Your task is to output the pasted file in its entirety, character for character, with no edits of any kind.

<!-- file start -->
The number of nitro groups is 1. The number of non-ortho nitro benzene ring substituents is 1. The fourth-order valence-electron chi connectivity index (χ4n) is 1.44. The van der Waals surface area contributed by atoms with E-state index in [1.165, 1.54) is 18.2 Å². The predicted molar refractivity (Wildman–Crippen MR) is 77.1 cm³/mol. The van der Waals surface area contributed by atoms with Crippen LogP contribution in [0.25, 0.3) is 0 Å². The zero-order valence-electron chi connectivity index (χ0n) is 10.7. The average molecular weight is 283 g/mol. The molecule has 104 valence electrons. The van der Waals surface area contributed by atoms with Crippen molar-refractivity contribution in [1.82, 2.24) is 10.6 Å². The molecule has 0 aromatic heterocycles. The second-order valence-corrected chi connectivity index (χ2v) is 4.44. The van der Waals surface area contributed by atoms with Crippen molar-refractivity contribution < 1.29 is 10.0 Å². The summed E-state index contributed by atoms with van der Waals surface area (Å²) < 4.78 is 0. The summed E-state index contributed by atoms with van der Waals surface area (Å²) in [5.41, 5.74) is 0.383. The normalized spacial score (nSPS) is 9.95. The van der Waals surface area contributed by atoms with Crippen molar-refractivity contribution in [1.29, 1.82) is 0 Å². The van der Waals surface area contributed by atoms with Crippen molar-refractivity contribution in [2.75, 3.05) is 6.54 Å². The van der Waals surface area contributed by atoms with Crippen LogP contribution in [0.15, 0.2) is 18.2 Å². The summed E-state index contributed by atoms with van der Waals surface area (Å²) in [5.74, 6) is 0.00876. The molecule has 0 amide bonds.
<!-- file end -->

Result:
The number of nitro groups is 1. The number of non-ortho nitro benzene ring substituents is 1. The fourth-order valence-electron chi connectivity index (χ4n) is 1.44. The van der Waals surface area contributed by atoms with E-state index in [1.165, 1.54) is 18.2 Å². The predicted molar refractivity (Wildman–Crippen MR) is 77.1 cm³/mol. The van der Waals surface area contributed by atoms with Crippen LogP contribution in [0.25, 0.3) is 0 Å². The zero-order valence-electron chi connectivity index (χ0n) is 10.7. The average molecular weight is 283 g/mol. The molecule has 104 valence electrons. The van der Waals surface area contributed by atoms with Crippen molar-refractivity contribution in [1.82, 2.24) is 10.6 Å². The molecule has 0 aromatic heterocycles. The second-order valence-corrected chi connectivity index (χ2v) is 4.44. The van der Waals surface area contributed by atoms with Crippen molar-refractivity contribution < 1.29 is 10.0 Å². The summed E-state index contributed by atoms with van der Waals surface area (Å²) < 4.78 is 0. The summed E-state index contributed by atoms with van der Waals surface area (Å²) in [5.41, 5.74) is 0.383. The normalized spacial score (nSPS) is 9.95. The van der Waals surface area contributed by atoms with Crippen molar-refractivity contribution in [1.29, 1.82) is 0 Å². The van der Waals surface area contributed by atoms with Crippen molar-refractivity contribution in [2.75, 3.05) is 6.54 Å². The van der Waals surface area contributed by atoms with Crippen LogP contribution in [0.15, 0.2) is 18.2 Å². The summed E-state index contributed by atoms with van der Waals surface area (Å²) in [5.74, 6) is 0.00876. The molecule has 0 amide bonds.